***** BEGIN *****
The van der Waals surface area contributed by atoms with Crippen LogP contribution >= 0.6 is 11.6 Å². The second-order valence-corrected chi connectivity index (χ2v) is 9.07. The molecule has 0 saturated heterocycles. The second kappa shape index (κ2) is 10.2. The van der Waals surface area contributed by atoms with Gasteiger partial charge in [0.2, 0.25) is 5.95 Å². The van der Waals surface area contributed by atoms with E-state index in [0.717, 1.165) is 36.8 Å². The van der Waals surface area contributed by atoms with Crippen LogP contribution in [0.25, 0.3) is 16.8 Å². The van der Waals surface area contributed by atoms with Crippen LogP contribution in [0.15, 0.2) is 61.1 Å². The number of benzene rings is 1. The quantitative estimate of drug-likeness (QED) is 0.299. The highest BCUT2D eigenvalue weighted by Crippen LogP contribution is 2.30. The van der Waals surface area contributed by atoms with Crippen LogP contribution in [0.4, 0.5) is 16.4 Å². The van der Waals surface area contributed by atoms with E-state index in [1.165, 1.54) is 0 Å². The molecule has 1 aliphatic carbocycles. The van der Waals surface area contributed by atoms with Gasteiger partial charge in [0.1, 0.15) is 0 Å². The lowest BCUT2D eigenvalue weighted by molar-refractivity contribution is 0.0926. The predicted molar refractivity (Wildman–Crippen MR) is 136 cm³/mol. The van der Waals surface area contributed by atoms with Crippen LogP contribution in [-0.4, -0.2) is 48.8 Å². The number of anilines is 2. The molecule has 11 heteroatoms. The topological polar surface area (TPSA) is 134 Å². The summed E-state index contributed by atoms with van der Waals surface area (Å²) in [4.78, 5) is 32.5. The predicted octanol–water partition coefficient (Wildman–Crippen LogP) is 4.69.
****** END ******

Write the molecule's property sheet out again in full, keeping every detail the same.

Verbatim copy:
The van der Waals surface area contributed by atoms with Crippen LogP contribution >= 0.6 is 11.6 Å². The second-order valence-corrected chi connectivity index (χ2v) is 9.07. The molecule has 0 saturated heterocycles. The second kappa shape index (κ2) is 10.2. The van der Waals surface area contributed by atoms with Gasteiger partial charge in [0.2, 0.25) is 5.95 Å². The van der Waals surface area contributed by atoms with E-state index in [0.717, 1.165) is 36.8 Å². The van der Waals surface area contributed by atoms with Crippen LogP contribution in [0.25, 0.3) is 16.8 Å². The van der Waals surface area contributed by atoms with Crippen LogP contribution in [0.15, 0.2) is 61.1 Å². The number of benzene rings is 1. The quantitative estimate of drug-likeness (QED) is 0.299. The highest BCUT2D eigenvalue weighted by Crippen LogP contribution is 2.30. The van der Waals surface area contributed by atoms with Crippen LogP contribution in [0.4, 0.5) is 16.4 Å². The van der Waals surface area contributed by atoms with E-state index in [1.165, 1.54) is 0 Å². The molecule has 1 aliphatic carbocycles. The van der Waals surface area contributed by atoms with Gasteiger partial charge in [0.1, 0.15) is 0 Å². The lowest BCUT2D eigenvalue weighted by molar-refractivity contribution is 0.0926. The predicted molar refractivity (Wildman–Crippen MR) is 136 cm³/mol. The van der Waals surface area contributed by atoms with Crippen LogP contribution in [-0.4, -0.2) is 48.8 Å². The number of anilines is 2. The molecule has 11 heteroatoms. The topological polar surface area (TPSA) is 134 Å². The summed E-state index contributed by atoms with van der Waals surface area (Å²) in [4.78, 5) is 32.5. The predicted octanol–water partition coefficient (Wildman–Crippen LogP) is 4.69.